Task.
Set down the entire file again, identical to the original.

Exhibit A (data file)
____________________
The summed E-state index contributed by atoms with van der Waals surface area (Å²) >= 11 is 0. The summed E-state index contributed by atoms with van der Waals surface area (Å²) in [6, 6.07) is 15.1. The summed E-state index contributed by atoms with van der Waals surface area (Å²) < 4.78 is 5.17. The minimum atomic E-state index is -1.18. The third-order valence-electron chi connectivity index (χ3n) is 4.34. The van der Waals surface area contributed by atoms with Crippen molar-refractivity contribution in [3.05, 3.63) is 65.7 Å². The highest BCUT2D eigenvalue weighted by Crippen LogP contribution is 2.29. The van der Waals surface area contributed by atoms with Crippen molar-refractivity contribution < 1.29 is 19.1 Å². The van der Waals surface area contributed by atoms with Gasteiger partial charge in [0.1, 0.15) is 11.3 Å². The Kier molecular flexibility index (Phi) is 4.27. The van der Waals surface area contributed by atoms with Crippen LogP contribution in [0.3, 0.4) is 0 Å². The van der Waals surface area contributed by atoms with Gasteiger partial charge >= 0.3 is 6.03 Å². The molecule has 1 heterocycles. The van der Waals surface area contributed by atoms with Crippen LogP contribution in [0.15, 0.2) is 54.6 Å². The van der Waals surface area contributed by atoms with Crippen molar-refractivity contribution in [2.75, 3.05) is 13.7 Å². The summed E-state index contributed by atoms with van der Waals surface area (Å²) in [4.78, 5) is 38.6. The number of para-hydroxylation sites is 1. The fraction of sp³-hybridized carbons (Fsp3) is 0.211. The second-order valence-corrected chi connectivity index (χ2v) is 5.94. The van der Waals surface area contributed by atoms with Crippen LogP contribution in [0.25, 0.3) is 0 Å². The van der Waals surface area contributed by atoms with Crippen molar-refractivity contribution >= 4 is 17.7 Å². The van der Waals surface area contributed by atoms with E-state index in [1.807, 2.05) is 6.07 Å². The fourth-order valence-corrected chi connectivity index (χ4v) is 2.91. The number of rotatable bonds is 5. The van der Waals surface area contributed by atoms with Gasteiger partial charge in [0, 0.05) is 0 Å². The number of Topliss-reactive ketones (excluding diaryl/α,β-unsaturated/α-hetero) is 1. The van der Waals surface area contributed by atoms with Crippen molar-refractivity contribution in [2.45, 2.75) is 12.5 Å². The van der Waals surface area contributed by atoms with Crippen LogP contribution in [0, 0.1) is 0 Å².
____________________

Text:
The summed E-state index contributed by atoms with van der Waals surface area (Å²) >= 11 is 0. The summed E-state index contributed by atoms with van der Waals surface area (Å²) in [6, 6.07) is 15.1. The summed E-state index contributed by atoms with van der Waals surface area (Å²) < 4.78 is 5.17. The minimum atomic E-state index is -1.18. The third-order valence-electron chi connectivity index (χ3n) is 4.34. The van der Waals surface area contributed by atoms with Crippen molar-refractivity contribution in [3.05, 3.63) is 65.7 Å². The highest BCUT2D eigenvalue weighted by Crippen LogP contribution is 2.29. The van der Waals surface area contributed by atoms with Crippen molar-refractivity contribution < 1.29 is 19.1 Å². The van der Waals surface area contributed by atoms with Gasteiger partial charge in [0.1, 0.15) is 11.3 Å². The Kier molecular flexibility index (Phi) is 4.27. The van der Waals surface area contributed by atoms with Crippen LogP contribution in [0.3, 0.4) is 0 Å². The van der Waals surface area contributed by atoms with Gasteiger partial charge >= 0.3 is 6.03 Å². The molecule has 1 heterocycles. The van der Waals surface area contributed by atoms with Crippen LogP contribution in [0.15, 0.2) is 54.6 Å². The van der Waals surface area contributed by atoms with Crippen molar-refractivity contribution in [2.75, 3.05) is 13.7 Å². The summed E-state index contributed by atoms with van der Waals surface area (Å²) in [4.78, 5) is 38.6. The number of para-hydroxylation sites is 1. The fraction of sp³-hybridized carbons (Fsp3) is 0.211. The second-order valence-corrected chi connectivity index (χ2v) is 5.94. The van der Waals surface area contributed by atoms with Crippen LogP contribution in [0.25, 0.3) is 0 Å². The van der Waals surface area contributed by atoms with Crippen molar-refractivity contribution >= 4 is 17.7 Å². The van der Waals surface area contributed by atoms with E-state index in [1.807, 2.05) is 6.07 Å². The fourth-order valence-corrected chi connectivity index (χ4v) is 2.91. The number of rotatable bonds is 5. The van der Waals surface area contributed by atoms with Gasteiger partial charge in [0, 0.05) is 0 Å². The number of Topliss-reactive ketones (excluding diaryl/α,β-unsaturated/α-hetero) is 1. The van der Waals surface area contributed by atoms with Crippen molar-refractivity contribution in [2.45, 2.75) is 12.5 Å². The van der Waals surface area contributed by atoms with Crippen LogP contribution in [0, 0.1) is 0 Å².